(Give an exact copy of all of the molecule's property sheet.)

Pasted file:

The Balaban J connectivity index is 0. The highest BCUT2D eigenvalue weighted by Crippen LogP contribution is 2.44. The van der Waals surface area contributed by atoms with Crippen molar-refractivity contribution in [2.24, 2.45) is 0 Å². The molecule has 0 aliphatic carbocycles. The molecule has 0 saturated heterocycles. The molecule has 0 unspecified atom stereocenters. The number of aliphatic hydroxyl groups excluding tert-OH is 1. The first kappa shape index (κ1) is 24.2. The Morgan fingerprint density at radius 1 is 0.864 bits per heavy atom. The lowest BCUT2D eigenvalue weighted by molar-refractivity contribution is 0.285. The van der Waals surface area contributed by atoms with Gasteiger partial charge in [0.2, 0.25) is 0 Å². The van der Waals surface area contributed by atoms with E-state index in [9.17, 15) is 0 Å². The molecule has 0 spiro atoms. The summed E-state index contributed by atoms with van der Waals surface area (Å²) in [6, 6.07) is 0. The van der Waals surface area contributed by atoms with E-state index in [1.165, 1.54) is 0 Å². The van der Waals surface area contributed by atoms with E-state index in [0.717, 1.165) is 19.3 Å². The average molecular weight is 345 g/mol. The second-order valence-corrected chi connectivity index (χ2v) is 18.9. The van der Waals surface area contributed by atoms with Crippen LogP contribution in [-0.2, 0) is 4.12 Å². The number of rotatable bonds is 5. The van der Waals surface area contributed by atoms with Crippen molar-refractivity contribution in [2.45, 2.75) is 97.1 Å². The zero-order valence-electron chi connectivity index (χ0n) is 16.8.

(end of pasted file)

The Balaban J connectivity index is 0. The highest BCUT2D eigenvalue weighted by Crippen LogP contribution is 2.44. The van der Waals surface area contributed by atoms with Crippen molar-refractivity contribution in [2.24, 2.45) is 0 Å². The molecule has 0 aliphatic carbocycles. The molecule has 0 saturated heterocycles. The molecule has 0 unspecified atom stereocenters. The number of aliphatic hydroxyl groups excluding tert-OH is 1. The first kappa shape index (κ1) is 24.2. The Morgan fingerprint density at radius 1 is 0.864 bits per heavy atom. The lowest BCUT2D eigenvalue weighted by molar-refractivity contribution is 0.285. The van der Waals surface area contributed by atoms with Gasteiger partial charge in [0.2, 0.25) is 0 Å². The van der Waals surface area contributed by atoms with E-state index in [9.17, 15) is 0 Å². The molecule has 0 spiro atoms. The summed E-state index contributed by atoms with van der Waals surface area (Å²) in [6, 6.07) is 0. The van der Waals surface area contributed by atoms with E-state index in [1.165, 1.54) is 0 Å². The van der Waals surface area contributed by atoms with E-state index in [0.717, 1.165) is 19.3 Å². The average molecular weight is 345 g/mol. The second-order valence-corrected chi connectivity index (χ2v) is 18.9. The van der Waals surface area contributed by atoms with Crippen LogP contribution in [-0.2, 0) is 4.12 Å². The number of rotatable bonds is 5. The van der Waals surface area contributed by atoms with Crippen molar-refractivity contribution in [2.45, 2.75) is 97.1 Å². The zero-order valence-electron chi connectivity index (χ0n) is 16.8.